The Taub Faculty of Computer Science Events and Talks
Oleg Michailovich (University of Waterloo)
Sunday, 05.11.2017, 11:30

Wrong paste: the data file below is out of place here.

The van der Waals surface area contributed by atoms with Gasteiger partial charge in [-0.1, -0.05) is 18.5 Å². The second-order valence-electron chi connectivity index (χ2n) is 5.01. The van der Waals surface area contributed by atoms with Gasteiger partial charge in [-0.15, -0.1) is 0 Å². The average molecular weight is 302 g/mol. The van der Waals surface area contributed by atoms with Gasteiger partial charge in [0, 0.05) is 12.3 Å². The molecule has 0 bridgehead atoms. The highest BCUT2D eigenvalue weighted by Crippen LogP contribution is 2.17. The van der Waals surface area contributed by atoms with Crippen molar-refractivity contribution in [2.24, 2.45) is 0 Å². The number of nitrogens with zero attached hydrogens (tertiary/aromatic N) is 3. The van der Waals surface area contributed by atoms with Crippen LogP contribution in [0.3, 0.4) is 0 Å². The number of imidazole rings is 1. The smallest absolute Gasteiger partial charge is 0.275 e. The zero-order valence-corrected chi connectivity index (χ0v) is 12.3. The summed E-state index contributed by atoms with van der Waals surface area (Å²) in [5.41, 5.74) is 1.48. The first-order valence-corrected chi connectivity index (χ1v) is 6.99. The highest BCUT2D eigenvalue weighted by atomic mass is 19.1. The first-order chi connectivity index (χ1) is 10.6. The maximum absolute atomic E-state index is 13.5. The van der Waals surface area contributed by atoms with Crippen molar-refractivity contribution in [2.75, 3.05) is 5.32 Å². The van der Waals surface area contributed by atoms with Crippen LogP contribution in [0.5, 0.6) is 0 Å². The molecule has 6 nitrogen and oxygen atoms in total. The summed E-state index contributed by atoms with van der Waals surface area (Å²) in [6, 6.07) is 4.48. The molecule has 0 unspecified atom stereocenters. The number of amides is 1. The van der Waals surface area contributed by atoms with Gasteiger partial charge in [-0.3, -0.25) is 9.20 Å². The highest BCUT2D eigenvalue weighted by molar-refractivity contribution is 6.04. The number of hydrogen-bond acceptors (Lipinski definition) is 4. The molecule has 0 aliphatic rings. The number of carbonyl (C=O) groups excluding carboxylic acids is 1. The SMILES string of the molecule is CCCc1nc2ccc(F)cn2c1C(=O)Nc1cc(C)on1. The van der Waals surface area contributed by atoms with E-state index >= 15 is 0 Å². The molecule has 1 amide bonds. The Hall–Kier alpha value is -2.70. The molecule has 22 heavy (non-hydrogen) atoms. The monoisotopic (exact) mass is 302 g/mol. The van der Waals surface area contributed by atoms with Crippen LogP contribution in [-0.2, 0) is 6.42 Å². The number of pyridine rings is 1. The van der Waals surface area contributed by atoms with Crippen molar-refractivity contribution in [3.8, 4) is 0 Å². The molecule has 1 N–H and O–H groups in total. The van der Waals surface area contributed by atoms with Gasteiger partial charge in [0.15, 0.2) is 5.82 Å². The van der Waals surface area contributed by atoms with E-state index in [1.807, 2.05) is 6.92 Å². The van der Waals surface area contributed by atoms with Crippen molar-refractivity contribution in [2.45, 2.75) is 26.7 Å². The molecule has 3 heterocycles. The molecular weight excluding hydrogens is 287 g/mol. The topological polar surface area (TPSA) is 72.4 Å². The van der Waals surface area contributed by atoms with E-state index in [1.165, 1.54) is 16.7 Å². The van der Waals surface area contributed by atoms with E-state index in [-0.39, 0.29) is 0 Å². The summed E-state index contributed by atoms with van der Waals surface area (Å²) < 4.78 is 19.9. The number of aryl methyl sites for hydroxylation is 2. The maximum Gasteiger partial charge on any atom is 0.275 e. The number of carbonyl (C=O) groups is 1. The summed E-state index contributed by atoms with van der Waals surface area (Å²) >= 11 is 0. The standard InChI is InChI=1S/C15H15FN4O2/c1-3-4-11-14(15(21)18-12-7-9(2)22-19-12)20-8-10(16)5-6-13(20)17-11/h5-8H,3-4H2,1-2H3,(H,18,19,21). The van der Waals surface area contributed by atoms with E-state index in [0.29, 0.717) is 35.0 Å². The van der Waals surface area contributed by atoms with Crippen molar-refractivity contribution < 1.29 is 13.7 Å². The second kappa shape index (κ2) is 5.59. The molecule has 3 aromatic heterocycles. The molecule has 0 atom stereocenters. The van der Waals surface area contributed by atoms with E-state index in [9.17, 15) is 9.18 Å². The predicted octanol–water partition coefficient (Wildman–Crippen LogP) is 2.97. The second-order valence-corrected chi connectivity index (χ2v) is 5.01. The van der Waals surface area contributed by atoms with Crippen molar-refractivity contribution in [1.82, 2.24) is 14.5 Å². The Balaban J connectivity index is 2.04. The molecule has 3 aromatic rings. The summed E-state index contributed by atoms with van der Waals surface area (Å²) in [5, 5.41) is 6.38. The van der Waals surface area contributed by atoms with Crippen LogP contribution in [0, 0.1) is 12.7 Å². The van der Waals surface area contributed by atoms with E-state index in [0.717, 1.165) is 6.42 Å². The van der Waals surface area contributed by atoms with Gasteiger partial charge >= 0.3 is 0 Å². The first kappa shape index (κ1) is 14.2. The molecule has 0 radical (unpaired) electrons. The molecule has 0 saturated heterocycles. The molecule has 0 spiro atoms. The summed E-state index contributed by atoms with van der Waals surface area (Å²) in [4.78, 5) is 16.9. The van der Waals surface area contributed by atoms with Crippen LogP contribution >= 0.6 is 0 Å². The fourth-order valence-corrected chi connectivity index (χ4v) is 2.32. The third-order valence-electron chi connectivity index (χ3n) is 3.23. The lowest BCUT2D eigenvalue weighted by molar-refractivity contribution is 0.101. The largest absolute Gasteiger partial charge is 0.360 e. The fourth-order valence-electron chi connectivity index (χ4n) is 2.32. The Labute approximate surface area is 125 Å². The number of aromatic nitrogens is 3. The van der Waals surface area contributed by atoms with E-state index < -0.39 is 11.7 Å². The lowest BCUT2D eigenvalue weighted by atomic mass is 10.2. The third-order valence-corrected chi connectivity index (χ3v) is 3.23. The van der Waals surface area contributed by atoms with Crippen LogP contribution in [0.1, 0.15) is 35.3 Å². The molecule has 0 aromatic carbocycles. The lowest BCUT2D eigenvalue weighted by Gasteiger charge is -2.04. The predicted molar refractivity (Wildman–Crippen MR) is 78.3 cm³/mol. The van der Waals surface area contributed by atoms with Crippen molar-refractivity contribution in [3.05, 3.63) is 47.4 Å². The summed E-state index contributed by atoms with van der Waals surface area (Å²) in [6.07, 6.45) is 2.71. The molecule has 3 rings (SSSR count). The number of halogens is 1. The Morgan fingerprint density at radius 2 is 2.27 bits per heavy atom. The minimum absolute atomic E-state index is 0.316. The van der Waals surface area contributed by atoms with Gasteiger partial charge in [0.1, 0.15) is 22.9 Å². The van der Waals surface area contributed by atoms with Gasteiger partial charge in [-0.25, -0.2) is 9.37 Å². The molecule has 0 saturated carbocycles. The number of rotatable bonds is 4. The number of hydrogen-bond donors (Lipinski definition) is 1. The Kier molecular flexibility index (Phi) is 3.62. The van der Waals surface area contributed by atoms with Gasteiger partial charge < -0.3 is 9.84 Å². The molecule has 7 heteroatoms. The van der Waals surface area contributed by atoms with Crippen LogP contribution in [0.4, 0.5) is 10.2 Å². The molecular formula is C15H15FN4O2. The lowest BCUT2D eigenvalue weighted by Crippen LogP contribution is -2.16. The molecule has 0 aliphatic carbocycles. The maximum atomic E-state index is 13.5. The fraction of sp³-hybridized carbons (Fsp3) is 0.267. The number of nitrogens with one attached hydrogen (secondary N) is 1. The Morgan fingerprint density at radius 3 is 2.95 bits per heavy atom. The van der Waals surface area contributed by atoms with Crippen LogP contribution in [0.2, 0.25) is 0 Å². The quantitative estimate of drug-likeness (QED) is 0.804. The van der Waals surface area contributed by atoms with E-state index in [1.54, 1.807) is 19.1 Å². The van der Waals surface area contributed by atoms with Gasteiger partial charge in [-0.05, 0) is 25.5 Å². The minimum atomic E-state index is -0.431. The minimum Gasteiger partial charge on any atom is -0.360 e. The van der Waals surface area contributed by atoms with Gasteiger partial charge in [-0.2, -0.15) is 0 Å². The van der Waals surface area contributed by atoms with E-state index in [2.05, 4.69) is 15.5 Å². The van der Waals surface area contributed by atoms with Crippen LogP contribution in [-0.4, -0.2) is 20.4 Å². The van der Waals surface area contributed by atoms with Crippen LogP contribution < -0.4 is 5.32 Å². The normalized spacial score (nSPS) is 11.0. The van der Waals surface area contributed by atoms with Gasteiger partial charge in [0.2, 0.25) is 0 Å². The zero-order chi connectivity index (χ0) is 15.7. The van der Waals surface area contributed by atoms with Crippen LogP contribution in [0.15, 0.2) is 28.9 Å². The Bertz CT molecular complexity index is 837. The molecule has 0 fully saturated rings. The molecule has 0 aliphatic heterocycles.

The coherent nature of ultrasound imaging along with the bandlimitedness of its beamforming mechanism impose limitations on the resolution and contrast of ultrasound scans. While rarely corrigible via refinement of hardware design, the above limitations can be effectively mitigated by means of post-processing. In this case, the problem of image restoration is usually cast in the form of an inverse problem, which is subsequently solved using numerical optimization. One of the most well-known examples of such problems aims at recovering the reflectivity function of insonified tissues from raw ultrasound data which is considered to be a blurred and noisy version of the former. While common to imaging science in general, the above problem is known to be particularly challenging in the case of ultrasound imaging for a number of reasons. Chief among those are both inter-subject and intra-scan variability of the blur operator as well as the spatial inhomogeneity of the statistical properties of tissue reflectivity functions. Under the above conditions, the inverse problem at hand acquires the form of a non-stationary blind deconvolution (NSBD) problem, a solution to which is generally hard to find. Accordingly, the first part of the talk will cover some recent approaches to solving the above problem, followed by demonstration of its practical significance. Thereafter, we will take a brief tour to the realm of diffusion Magnetic Resonance Imaging (dMRI), overviewing its principal challenges as well as some ways of overcoming thereof. We will also discuss the possibility of processing dMRI data by means of deep neural networks (DNN), with a particular emphasis on the importance of adaptation of network architecture to the exclusive properties of dMRI signals. Finally, we will attempt to make a connection between the two imaging modalities, posing several intriguing questions to be addressed in future research.